FAIRBANKS — It has finally been agreed in the last year that Alaska should pursue an all-Alaska gas pipeline rather than a project through Canada. Such a pipeline allows access to Asia’s liquefied natural gas markets, a factor that is necessary for shipment of volumes sufficient to provide cheap in-state energy and an a market able to fully consume our resource potential.
However, there is still a lot of noise and political posturing about which project the state should pursue.
Gov. Sean Parnell appears to be supporting two competing yet conceptually incompatible concepts. This includes the low-volume bullet line sponsored by a state agency, the Alaska Gasline Development Corp. As currently configured, it would be a state-subsidized, 36-inch, low-pressure project that can transport a maximum of 1.6 billion cubic feet per day and cannot ship natural gas liquids due to the cheaper but thin steel selected for the pipeline. This project will take 10 years to build. The Legislature is being asked to fund a total of approximately $400 million in engineering and permitting efforts on that project.
The other proposal is a producer pipeline, nominally proposed under the Palin-era Alaska Gasline Inducement Act framework, to an unnamed Southcentral Alaska port that is presumably either a location on Cook Inlet or near Valdez. The governor has asked BP, Exxon and ConocoPhillips to provide site, volume and other project details by Feb. 15. The producer project has access to the $500 million in state matching funds previously authorized to TransCanada.
Like other Alaskans, I have worked for many years to try and monetize North Slope gas. During that time, I have become a reluctant expert in recognizing when various producer and other proposals are real and when they are delaying tactics.
There are at least three litmus tests that a proposed project must meet for Alaskans to take it seriously:
• The pipeline needs to be able to handle large volumes of both natural gas and natural gas liquids. Although advisable, it is not absolutely necessary to build a large project right out of the gate. We can always expand gas conditioning, pipeline compression and export liquefaction facilities to meet future demand. But if we undersize the pipe itself, we will stifle future exploration and development of one of the most productive untapped gas basins in the world.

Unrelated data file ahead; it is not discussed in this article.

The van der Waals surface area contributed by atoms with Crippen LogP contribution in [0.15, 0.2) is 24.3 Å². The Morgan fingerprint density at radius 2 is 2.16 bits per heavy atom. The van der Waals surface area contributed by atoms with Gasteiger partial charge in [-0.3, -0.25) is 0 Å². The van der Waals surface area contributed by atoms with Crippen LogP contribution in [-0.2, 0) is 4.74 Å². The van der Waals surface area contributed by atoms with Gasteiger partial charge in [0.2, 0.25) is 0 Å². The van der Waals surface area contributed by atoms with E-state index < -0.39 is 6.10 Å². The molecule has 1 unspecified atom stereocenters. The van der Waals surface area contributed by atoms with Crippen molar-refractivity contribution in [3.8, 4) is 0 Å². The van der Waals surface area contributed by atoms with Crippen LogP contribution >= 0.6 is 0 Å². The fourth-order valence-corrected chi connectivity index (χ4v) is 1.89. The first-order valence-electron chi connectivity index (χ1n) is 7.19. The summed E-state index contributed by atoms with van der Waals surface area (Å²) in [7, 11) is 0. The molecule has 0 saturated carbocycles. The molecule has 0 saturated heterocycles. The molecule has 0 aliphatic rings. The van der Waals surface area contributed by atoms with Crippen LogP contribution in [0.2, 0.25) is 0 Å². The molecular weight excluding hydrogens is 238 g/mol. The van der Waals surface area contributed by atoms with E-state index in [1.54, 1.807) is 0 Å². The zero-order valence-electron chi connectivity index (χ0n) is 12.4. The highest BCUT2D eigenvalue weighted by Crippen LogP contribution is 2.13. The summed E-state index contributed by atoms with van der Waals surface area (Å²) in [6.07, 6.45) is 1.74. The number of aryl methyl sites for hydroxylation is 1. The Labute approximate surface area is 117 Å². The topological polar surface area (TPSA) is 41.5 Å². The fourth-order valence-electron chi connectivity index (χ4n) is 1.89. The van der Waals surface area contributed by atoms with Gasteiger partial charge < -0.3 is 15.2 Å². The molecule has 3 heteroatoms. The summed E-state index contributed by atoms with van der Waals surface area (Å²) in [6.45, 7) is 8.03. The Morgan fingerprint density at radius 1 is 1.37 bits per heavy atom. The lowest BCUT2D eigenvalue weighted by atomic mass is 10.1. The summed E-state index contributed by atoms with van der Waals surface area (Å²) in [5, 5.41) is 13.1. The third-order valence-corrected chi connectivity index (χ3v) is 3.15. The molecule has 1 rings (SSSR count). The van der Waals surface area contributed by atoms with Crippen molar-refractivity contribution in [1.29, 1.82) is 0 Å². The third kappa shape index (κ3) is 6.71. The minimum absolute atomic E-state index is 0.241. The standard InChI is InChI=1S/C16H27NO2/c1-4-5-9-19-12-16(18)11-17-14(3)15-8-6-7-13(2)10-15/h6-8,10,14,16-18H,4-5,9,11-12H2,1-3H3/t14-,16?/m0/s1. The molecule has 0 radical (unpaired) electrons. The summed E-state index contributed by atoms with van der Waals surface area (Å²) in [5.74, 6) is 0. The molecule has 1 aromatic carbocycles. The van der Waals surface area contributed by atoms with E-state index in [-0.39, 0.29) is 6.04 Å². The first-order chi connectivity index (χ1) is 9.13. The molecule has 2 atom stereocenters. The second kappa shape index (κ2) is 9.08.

The bullet line proposal will not be able to transport substantially above its proposed 1.6 billion cubic feet per day, and it cannot handle the natural gas liquids that will fuel growth of an in-state petrochemical industry. Not only have Japanese, Korean and Indonesian buyers already expressed a written demand for over 5 billion cubic feet per day in TransCanada’s September AGIA-mandated solicitation of interest, but there are hundreds of trillions of cubic feet of unproven reserves on the North Slope. A system that cannot ship these volumes will result not only in current demand going unmet but also in no further exploration of the basin for decades to come. It would be insanity to spend more than $10 billion dollars on a small-volume, low-pressure pipeline that leaves most of the North Slope gas resources stranded. Thus, if the Legislature funds further work on the Alaska Gasline Development Corp. project, it should mandate a 48-inch, high-density steel pipeline.
• The pipeline must terminate at a port that can handle large LNG tankers. That means a deep-water port, taking into consideration wind, ice, dredging needs and other environmental conditions that would allow the world’s largest class of LNG ( Q-Max. Q-Flex) tankers year-round access for economy of scale in shipping costs. Alaska will not compete in the global market if our export facilities cannot berth the most economic ships, and any serious project sponsor will know that. All proposals should be required to identify its export site, and, if it cannot handle the large LNG ships required for economic export, the project should be rejected out of hand.
• The project must be market based. During the past 10 years, I have made frequent trips to Asia, meeting and negotiating agreements with market participants and have brought Asian market participants to Alaska. What is so consistent about real gasline/LNG projects around the world is that they start in the marketplace. Some LNG projects in Australia signed up the market prior to the project even finding any gas. We have just the opposite situation in Alaska. Alaska’s gas has been referred to as the “most proved gas in the world,” but, while others are signing up the markets with long-term contracts, Alaska has focused for decades on studying and debating different routes. Ten years were wasted with efforts to take Alaska’s gas into Canada.
So Alaska needs to pay close attention to what announcements may be coming. Is it a real project with solid commitments to build a gasline, anchored in long-term contracts with the Asian markets? Or is it just an effort to gain a reduction in oil taxes in exchange for more gas line studies?
Bill Walker owns an Anchorage law firm that focuses on oil and gas and municipal law. He is the general counsel for the Alaska Gasline Port Authority and was a candidate for governor in the 2010 Republican primary.